Bonnie Jean Gray on King Tut leaping over Cleveland Six. Photo by
Ralph Doubleday, 1925.
Bonnie Jean Gray won the Lady's Trick Roping Championship of the World at the
Pike's Peak Rodeo. She was college educated (undergraduate University of Idaho, post-graduate University of
Chicago) and was an accomplished pianist. In the 1922 Frontier Days she duplicated Leonard Stroud's under belly trick. In
1930, she married Donald W. Harris in California. Everyone in the ceremony, including the minister, were on horseback.
After the ceremony she and her horse King Tut leaped over the open car in which her new husband and her
bridesmaid were sitting. The Cleveland Six over which Bonnie and King Tut are leaping was
manufactured by a subsidiary of Chandler Motors. The company was merged with Chandler and ultimately sold
to Hupp. The car came only in two shades of blue. With pinstripes, black leather tufted upholstery,
the double nickle plated bumpers, aluminum trunk rack, body bars, and overhead valve engine, it sold for
$1,145.00. The running boards were an optional extra.
But if Len Stroud and Bonnie Gray's leaps were spectacular, more spectacular was some trick riding featuring a team of horses owned
by Buck Lucas
L. Tyndall on a team owned by Buck Lucas. Photo by A. E. Gordon, 1929.
James Edward "Buck" Lucas (1898-1960) was a bulldogger and bronco rider from Nebraska.
Buck Lucas being thrown from General Pershing, Frontier Days, 1920.
In 1924, Lucas won the steer wrestling contest at Pendleton and participated in Tex Austin's First International Rodeo and Cowboy Championships in Wembley Stadeum in
London. In New York prior to departure, he married Barba Inez Barnes (1902 -1990) who was also
participating. Later Lucas organized the Triangle Rodeo Company and acted as a rodeo judge.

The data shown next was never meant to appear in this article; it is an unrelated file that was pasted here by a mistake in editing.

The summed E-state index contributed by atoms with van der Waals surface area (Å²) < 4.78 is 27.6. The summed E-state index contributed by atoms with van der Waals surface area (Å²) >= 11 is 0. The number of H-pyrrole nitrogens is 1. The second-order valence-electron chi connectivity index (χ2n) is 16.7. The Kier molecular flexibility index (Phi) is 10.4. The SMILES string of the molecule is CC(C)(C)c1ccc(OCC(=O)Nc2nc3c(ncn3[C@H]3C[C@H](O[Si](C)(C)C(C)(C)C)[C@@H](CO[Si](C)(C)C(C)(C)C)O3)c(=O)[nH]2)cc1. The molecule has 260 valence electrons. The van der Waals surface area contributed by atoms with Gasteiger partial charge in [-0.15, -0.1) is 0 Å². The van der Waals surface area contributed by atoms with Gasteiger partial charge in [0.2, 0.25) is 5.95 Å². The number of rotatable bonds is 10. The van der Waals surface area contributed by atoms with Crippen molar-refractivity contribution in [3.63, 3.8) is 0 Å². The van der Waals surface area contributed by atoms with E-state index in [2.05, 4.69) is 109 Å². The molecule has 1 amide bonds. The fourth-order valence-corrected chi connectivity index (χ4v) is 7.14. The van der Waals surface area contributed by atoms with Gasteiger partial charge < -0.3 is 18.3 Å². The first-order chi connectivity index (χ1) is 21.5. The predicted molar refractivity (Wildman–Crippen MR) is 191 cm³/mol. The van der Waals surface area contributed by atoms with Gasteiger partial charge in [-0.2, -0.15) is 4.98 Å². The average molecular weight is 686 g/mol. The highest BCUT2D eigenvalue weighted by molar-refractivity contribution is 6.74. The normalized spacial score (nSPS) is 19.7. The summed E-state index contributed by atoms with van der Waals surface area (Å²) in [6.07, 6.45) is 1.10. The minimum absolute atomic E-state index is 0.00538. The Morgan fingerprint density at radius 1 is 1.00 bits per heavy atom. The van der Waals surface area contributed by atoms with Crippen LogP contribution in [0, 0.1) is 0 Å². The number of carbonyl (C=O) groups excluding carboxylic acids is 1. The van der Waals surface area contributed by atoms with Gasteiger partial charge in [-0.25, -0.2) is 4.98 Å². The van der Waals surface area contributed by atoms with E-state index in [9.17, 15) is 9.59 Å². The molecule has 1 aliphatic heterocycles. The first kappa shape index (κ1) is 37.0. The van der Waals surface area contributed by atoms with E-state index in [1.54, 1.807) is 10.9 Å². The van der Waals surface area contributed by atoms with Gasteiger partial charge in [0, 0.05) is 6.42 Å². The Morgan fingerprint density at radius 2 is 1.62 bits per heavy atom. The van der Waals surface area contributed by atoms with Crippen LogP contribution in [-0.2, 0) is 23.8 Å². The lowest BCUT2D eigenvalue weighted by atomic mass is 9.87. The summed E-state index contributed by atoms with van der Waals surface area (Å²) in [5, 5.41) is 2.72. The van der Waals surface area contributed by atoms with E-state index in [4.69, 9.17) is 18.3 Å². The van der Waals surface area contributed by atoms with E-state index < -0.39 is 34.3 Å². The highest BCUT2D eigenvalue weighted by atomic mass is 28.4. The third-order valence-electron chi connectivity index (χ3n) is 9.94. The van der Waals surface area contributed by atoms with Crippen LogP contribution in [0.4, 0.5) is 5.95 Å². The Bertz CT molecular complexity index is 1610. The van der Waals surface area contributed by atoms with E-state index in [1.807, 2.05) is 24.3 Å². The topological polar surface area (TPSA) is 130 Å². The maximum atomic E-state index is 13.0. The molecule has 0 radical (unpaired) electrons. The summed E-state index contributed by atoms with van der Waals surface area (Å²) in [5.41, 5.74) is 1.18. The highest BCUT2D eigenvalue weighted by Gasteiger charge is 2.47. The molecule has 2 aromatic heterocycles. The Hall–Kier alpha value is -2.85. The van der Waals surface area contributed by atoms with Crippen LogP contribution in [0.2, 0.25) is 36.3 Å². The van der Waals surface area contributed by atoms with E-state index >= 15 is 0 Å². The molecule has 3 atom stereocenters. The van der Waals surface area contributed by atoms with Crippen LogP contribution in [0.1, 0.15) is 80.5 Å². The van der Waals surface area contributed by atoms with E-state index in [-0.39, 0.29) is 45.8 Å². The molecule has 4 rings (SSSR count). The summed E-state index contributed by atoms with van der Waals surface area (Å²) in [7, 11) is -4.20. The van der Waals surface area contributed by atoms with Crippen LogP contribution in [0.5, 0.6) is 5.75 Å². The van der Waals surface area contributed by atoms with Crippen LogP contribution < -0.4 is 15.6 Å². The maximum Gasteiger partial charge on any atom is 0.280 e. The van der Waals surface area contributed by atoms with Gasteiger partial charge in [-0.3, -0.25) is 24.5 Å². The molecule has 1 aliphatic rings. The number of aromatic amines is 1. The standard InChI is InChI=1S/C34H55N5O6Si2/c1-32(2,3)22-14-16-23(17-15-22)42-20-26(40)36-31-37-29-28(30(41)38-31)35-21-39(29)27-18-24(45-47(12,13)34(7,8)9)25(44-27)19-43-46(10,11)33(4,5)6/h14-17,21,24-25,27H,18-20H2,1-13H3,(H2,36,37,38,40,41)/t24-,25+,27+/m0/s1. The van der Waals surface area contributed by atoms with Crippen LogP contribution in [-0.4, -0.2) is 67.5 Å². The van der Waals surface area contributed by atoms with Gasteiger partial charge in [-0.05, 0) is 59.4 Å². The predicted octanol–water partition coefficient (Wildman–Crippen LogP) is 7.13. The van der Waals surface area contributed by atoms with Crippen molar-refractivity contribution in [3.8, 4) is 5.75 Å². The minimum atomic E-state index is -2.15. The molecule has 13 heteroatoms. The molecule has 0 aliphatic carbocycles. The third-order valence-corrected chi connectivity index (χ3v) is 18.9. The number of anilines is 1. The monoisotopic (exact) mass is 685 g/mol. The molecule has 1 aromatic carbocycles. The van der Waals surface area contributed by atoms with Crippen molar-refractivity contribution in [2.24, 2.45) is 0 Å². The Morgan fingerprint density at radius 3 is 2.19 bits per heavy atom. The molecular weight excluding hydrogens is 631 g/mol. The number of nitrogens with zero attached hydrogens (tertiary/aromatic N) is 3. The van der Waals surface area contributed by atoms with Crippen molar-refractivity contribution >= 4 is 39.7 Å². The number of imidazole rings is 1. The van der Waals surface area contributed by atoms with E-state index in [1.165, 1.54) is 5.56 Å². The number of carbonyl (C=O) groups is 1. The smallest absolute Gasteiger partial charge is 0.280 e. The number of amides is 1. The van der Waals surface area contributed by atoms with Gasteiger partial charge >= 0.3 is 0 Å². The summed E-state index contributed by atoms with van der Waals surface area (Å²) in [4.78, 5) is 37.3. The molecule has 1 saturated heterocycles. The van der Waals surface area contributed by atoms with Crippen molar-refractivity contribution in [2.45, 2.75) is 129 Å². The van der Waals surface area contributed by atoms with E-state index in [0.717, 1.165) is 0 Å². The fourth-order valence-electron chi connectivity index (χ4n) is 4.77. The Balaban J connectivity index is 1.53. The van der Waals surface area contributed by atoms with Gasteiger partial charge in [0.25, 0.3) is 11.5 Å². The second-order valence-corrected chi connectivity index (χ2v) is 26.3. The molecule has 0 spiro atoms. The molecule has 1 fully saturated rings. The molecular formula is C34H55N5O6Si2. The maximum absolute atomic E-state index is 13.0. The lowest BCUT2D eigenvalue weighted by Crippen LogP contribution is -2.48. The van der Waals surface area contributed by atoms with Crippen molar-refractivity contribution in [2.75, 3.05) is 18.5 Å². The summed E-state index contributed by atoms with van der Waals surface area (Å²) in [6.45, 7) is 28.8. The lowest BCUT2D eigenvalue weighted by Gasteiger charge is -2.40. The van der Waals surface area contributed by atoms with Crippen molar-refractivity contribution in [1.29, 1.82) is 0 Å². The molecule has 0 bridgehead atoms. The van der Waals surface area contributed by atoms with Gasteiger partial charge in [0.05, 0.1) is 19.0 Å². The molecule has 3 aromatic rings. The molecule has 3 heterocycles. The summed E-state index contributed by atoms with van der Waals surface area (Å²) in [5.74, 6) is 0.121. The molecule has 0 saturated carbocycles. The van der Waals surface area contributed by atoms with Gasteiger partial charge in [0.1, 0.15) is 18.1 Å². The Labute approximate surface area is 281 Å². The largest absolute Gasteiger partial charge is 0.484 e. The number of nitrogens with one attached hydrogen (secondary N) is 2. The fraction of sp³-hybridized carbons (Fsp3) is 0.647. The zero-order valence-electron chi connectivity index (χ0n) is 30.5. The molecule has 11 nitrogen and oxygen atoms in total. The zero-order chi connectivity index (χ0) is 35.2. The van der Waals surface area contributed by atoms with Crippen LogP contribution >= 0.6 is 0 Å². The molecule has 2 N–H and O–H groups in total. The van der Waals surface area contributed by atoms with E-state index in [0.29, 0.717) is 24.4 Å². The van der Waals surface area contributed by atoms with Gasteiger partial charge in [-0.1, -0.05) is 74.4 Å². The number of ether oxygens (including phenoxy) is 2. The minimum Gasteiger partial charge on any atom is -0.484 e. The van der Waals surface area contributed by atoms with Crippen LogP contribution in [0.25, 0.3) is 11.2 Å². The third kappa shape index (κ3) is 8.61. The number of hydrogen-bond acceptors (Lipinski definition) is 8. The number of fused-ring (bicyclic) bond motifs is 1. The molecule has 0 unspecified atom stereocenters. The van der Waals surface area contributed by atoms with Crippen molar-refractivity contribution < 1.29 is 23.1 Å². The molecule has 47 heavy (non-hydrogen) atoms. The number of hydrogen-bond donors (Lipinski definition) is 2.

Other trick riders included Daisy Parsons from Folsom, Montana.
Daisy Parsons, Frontier Days, 1919.
Miss Parsons apparently misrepresented her age. She was actually born in 1908. She appeared the same
year at the Calgary Stampede. There, rather than holding an American flag, she stood upright on the
horse with both arms stretched out. In Calgary she also did a
"Russian drag," a stunt in which one hangs on to the horse with one foot while dangling almost to the ground.
Trick riding was not limited to horses.
Paul Carney trick riding a brahma, 1938.
Paul S. Carney (1912-1950) was world champion steer rider in 1937 and 1939. He was a part of the original
Cowboy Turtle Association a predecessor of today's Professional Rodeo Cowboy Association discussed on the
Gus Anderson, undated, photo by Ralph Doubleday.
Anderson was the 1913 Colorado state champion bronc rider winning an H. H. Heiser saddle.
Herman H. Heiser started making saddles in Denver about the time of its foundings and subjectly had a
saddlery in Central City and Black Hawk before moving back to Denver. In Denver his saddlery was
located at 379 Blake Street. The company continued in business until it sold out to
Denver Dry Goods in 1945. Anderson also won the San Diego [Calif.] Fair bronco championship in
Plaque from championship San Diego championship saddle
J. F. Kahle operated a saddlery in San Diego on the first floor of the Brooklyn Hotel. The hotel
building has since been moved and is now a part of another hotel. Anderson also appeared in
western movies, including the 1931 Riders of the Cactus.
Music this page: Chariot Race or Ben Hur March by Edward Taylor Paul (1858-1924).
Next page, Frontier Days continued.